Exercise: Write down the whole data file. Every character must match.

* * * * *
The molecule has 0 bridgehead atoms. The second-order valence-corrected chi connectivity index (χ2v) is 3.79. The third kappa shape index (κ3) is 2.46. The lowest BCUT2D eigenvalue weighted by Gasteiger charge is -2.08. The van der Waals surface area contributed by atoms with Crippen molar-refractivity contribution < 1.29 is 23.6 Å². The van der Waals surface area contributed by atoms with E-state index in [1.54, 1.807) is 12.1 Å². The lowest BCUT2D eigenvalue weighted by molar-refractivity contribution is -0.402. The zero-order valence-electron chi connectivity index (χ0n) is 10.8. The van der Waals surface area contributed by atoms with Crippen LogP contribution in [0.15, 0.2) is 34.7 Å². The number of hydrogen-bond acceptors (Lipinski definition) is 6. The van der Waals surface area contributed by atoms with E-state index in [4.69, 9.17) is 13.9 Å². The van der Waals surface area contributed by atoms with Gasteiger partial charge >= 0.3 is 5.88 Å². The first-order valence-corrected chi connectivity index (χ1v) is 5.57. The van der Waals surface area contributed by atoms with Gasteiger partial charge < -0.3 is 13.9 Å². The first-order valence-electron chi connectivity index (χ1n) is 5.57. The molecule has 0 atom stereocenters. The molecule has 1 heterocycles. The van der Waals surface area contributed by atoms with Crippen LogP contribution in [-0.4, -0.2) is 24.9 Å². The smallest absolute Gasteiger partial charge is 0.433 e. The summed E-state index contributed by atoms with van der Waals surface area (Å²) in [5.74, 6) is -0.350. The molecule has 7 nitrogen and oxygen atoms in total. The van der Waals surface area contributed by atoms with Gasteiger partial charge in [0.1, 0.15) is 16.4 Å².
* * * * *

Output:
The molecule has 0 bridgehead atoms. The second-order valence-corrected chi connectivity index (χ2v) is 3.79. The third kappa shape index (κ3) is 2.46. The lowest BCUT2D eigenvalue weighted by Gasteiger charge is -2.08. The van der Waals surface area contributed by atoms with Crippen molar-refractivity contribution < 1.29 is 23.6 Å². The van der Waals surface area contributed by atoms with E-state index in [1.54, 1.807) is 12.1 Å². The lowest BCUT2D eigenvalue weighted by molar-refractivity contribution is -0.402. The zero-order valence-electron chi connectivity index (χ0n) is 10.8. The van der Waals surface area contributed by atoms with Crippen LogP contribution in [0.15, 0.2) is 34.7 Å². The number of hydrogen-bond acceptors (Lipinski definition) is 6. The van der Waals surface area contributed by atoms with E-state index in [4.69, 9.17) is 13.9 Å². The van der Waals surface area contributed by atoms with Gasteiger partial charge >= 0.3 is 5.88 Å². The first-order valence-corrected chi connectivity index (χ1v) is 5.57. The van der Waals surface area contributed by atoms with Gasteiger partial charge < -0.3 is 13.9 Å². The first-order valence-electron chi connectivity index (χ1n) is 5.57. The molecule has 0 atom stereocenters. The molecule has 1 heterocycles. The van der Waals surface area contributed by atoms with Crippen LogP contribution in [-0.4, -0.2) is 24.9 Å². The smallest absolute Gasteiger partial charge is 0.433 e. The summed E-state index contributed by atoms with van der Waals surface area (Å²) in [5.74, 6) is -0.350. The molecule has 7 nitrogen and oxygen atoms in total. The van der Waals surface area contributed by atoms with Gasteiger partial charge in [0.1, 0.15) is 16.4 Å².